Ben Peek wrote an article for Strange Horizons about the Australian Aurealis Awards and the short fiction that was short-listed this year. The article has earned him a lot of flak, especially on his live journal and that of fellow Australian, Ben Payne. I am not going to comment on the administration of the Awards themselves because I really don’t know enough about it – except to say that I am grateful to anyone who volunteers their time to do all the work, administrators and judges, without any remuneration except free books! As Ben Payne commented on his LJ blog:
“But take it from me, as a local author, I’d *love* to be told by *four strangers* that something I had written was good. Do you know how rare that kind of feedback is? … To be told that by four strangers who know the genre, well that’s even better. To be told that by four strangers who know the genre and had read, you know, shitloads of other stuff. Well, you know. To me, that’s cool.”
It’s pretty cool to me, too. Hey, I even read the Amazon reviews of my books and appreciate the fact that people have taken the trouble to write them in the first place. Hell, I even go through the online reviews in German. If I could, I’d read the Russian ones too.
It seems to me that no one should ever attack a reviewer because he says he doesn’t like a particular work. In other words Ben Peek should not be criticised for saying he didn’t think much of the standard of this year’s Aurealis short fiction – that’s his opinion and he has every right to hold it, and to tell us he holds it.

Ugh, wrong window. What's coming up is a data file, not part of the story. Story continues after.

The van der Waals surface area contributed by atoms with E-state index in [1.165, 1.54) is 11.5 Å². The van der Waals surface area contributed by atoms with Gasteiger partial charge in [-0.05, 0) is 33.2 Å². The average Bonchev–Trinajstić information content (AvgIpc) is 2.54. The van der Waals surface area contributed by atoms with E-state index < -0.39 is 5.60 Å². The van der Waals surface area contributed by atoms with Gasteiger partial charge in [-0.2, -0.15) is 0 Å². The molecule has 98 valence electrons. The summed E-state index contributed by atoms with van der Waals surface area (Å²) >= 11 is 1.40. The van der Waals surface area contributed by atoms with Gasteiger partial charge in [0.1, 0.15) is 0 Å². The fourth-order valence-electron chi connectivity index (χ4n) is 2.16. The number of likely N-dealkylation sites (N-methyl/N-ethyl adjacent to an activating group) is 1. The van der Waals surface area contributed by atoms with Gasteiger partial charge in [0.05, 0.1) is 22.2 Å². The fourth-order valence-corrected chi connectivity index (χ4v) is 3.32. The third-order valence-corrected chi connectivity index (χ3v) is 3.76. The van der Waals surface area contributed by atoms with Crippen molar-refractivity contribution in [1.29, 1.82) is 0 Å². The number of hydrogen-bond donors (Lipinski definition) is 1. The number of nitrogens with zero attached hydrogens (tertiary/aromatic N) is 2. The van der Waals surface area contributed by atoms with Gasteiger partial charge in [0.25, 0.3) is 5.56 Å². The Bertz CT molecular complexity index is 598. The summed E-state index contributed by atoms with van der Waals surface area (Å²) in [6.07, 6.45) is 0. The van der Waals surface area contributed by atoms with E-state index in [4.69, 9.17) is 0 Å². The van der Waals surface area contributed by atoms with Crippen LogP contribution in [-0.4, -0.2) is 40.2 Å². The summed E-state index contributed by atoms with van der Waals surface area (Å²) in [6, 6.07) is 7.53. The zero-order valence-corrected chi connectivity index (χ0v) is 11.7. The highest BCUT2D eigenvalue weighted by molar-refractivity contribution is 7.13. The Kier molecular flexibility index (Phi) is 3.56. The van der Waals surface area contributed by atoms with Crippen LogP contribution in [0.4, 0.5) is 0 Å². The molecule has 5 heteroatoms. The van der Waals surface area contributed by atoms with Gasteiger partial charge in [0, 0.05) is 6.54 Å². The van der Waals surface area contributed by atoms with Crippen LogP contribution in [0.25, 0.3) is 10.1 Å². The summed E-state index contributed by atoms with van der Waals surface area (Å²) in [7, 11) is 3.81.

The only issue that counts is whether or not it is a good review. And a good review should do one major thing: it should give a reader who hasn’t read the work an idea whether he would like it or not (or alternatively give a reader who has read it something more to think about).
It is not enough to retell the story, obviously. And it is certainly not enough to criticise the work – favourably or otherwise – without saying, coherently, why. There are three kinds of reviews which particularly bug me: the one that is dismissive from the start, e.g. the snide reviewer given a science fiction book to review by a newspaper editor when he loathes the genre, and who then has fun ridiculing it for being science fiction; secondly, the reviewer who attacks the author rather than the work, e.g. on his or her politics; and thirdly the reviewer who slams (or praises) a work but never gives a thoughtful reason.
As an author, I look upon all reviews as a chance for me to learn. What worked, at least as far as this particular reviewer is concerned? What didn’t? And why? If the reviewer can tell me any of that, I am pathetically grateful. Mind you, I’ve never actually had a really terrible view – even on Amazon. If I had, maybe I would feel differently. But, so far – reviews? I love them!
I am not going to say here whether I think Ben Peek wrote a good or a poor review. I will leave that up to everyone to judge for themselves. But please, don’t slam a reviewer for disliking something. I would really, really hate to be able to read onlysweetness and light. And if an artist (in the broadest sense of the word) cannot take criticism and either learn from it or ignore it, then they are in the wrong business.
My husband was asked – many, many months ago – if he would be interested in a temporary post at an institution. He said yes, sure. And after that we heard nothing. No letter of appointment, no phone call, nothing. But the other day someone visited said institution, and noted an office door bearing my husband’s name …